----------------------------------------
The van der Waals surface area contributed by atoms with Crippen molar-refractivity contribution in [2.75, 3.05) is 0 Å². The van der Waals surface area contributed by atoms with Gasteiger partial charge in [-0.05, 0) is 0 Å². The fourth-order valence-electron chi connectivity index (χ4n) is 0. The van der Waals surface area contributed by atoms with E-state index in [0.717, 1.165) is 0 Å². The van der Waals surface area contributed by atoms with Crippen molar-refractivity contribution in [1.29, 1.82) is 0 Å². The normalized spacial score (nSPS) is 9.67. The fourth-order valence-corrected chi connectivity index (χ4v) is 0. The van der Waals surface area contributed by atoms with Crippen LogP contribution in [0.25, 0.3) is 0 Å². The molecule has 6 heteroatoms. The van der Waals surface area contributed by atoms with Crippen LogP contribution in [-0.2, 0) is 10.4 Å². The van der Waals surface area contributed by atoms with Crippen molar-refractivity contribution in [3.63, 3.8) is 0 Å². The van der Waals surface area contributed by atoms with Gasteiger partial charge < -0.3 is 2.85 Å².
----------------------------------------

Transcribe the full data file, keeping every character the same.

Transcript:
The van der Waals surface area contributed by atoms with Crippen molar-refractivity contribution in [2.75, 3.05) is 0 Å². The van der Waals surface area contributed by atoms with Gasteiger partial charge in [-0.05, 0) is 0 Å². The fourth-order valence-electron chi connectivity index (χ4n) is 0. The van der Waals surface area contributed by atoms with E-state index in [0.717, 1.165) is 0 Å². The van der Waals surface area contributed by atoms with Crippen molar-refractivity contribution in [1.29, 1.82) is 0 Å². The normalized spacial score (nSPS) is 9.67. The fourth-order valence-corrected chi connectivity index (χ4v) is 0. The van der Waals surface area contributed by atoms with Crippen LogP contribution in [0.25, 0.3) is 0 Å². The molecule has 6 heteroatoms. The van der Waals surface area contributed by atoms with Crippen LogP contribution in [-0.2, 0) is 10.4 Å². The van der Waals surface area contributed by atoms with Crippen molar-refractivity contribution in [3.63, 3.8) is 0 Å². The van der Waals surface area contributed by atoms with Gasteiger partial charge < -0.3 is 2.85 Å².